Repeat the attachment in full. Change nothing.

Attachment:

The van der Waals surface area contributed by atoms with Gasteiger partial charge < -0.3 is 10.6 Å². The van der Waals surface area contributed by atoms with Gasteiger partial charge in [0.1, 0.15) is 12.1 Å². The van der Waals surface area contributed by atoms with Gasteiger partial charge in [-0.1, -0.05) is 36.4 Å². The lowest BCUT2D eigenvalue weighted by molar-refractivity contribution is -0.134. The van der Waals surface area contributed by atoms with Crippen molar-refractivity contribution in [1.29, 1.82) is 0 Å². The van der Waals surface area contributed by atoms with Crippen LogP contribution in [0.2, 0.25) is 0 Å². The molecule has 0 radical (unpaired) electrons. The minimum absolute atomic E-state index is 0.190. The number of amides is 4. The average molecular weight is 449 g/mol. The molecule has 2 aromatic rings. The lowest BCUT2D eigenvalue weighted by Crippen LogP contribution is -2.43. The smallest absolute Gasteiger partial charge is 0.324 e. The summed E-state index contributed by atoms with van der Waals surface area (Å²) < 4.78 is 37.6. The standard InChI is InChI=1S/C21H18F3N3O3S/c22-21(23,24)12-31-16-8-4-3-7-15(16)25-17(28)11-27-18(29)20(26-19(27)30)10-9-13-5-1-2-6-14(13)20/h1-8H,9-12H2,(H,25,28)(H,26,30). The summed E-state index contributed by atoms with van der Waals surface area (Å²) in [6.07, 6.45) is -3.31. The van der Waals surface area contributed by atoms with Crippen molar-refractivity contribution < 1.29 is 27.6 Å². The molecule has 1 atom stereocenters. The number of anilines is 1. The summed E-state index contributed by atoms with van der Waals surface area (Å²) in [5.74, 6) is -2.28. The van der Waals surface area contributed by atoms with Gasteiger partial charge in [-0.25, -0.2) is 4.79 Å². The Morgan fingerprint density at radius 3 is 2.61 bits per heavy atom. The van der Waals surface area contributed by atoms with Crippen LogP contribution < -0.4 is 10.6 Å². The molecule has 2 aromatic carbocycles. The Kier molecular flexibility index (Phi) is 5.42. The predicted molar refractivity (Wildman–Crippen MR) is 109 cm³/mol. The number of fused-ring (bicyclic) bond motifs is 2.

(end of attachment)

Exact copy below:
The van der Waals surface area contributed by atoms with Gasteiger partial charge < -0.3 is 10.6 Å². The van der Waals surface area contributed by atoms with Gasteiger partial charge in [0.1, 0.15) is 12.1 Å². The van der Waals surface area contributed by atoms with Gasteiger partial charge in [-0.1, -0.05) is 36.4 Å². The lowest BCUT2D eigenvalue weighted by molar-refractivity contribution is -0.134. The van der Waals surface area contributed by atoms with Crippen molar-refractivity contribution in [1.29, 1.82) is 0 Å². The van der Waals surface area contributed by atoms with Crippen LogP contribution in [0.2, 0.25) is 0 Å². The molecule has 0 radical (unpaired) electrons. The minimum absolute atomic E-state index is 0.190. The number of amides is 4. The average molecular weight is 449 g/mol. The molecule has 2 aromatic rings. The lowest BCUT2D eigenvalue weighted by Crippen LogP contribution is -2.43. The smallest absolute Gasteiger partial charge is 0.324 e. The summed E-state index contributed by atoms with van der Waals surface area (Å²) < 4.78 is 37.6. The standard InChI is InChI=1S/C21H18F3N3O3S/c22-21(23,24)12-31-16-8-4-3-7-15(16)25-17(28)11-27-18(29)20(26-19(27)30)10-9-13-5-1-2-6-14(13)20/h1-8H,9-12H2,(H,25,28)(H,26,30). The summed E-state index contributed by atoms with van der Waals surface area (Å²) in [6.07, 6.45) is -3.31. The van der Waals surface area contributed by atoms with Crippen molar-refractivity contribution < 1.29 is 27.6 Å². The molecule has 1 atom stereocenters. The number of anilines is 1. The summed E-state index contributed by atoms with van der Waals surface area (Å²) in [5.74, 6) is -2.28. The van der Waals surface area contributed by atoms with Gasteiger partial charge in [-0.25, -0.2) is 4.79 Å². The Morgan fingerprint density at radius 3 is 2.61 bits per heavy atom. The van der Waals surface area contributed by atoms with Crippen LogP contribution < -0.4 is 10.6 Å². The molecule has 2 aromatic carbocycles. The Kier molecular flexibility index (Phi) is 5.42. The predicted molar refractivity (Wildman–Crippen MR) is 109 cm³/mol. The number of fused-ring (bicyclic) bond motifs is 2.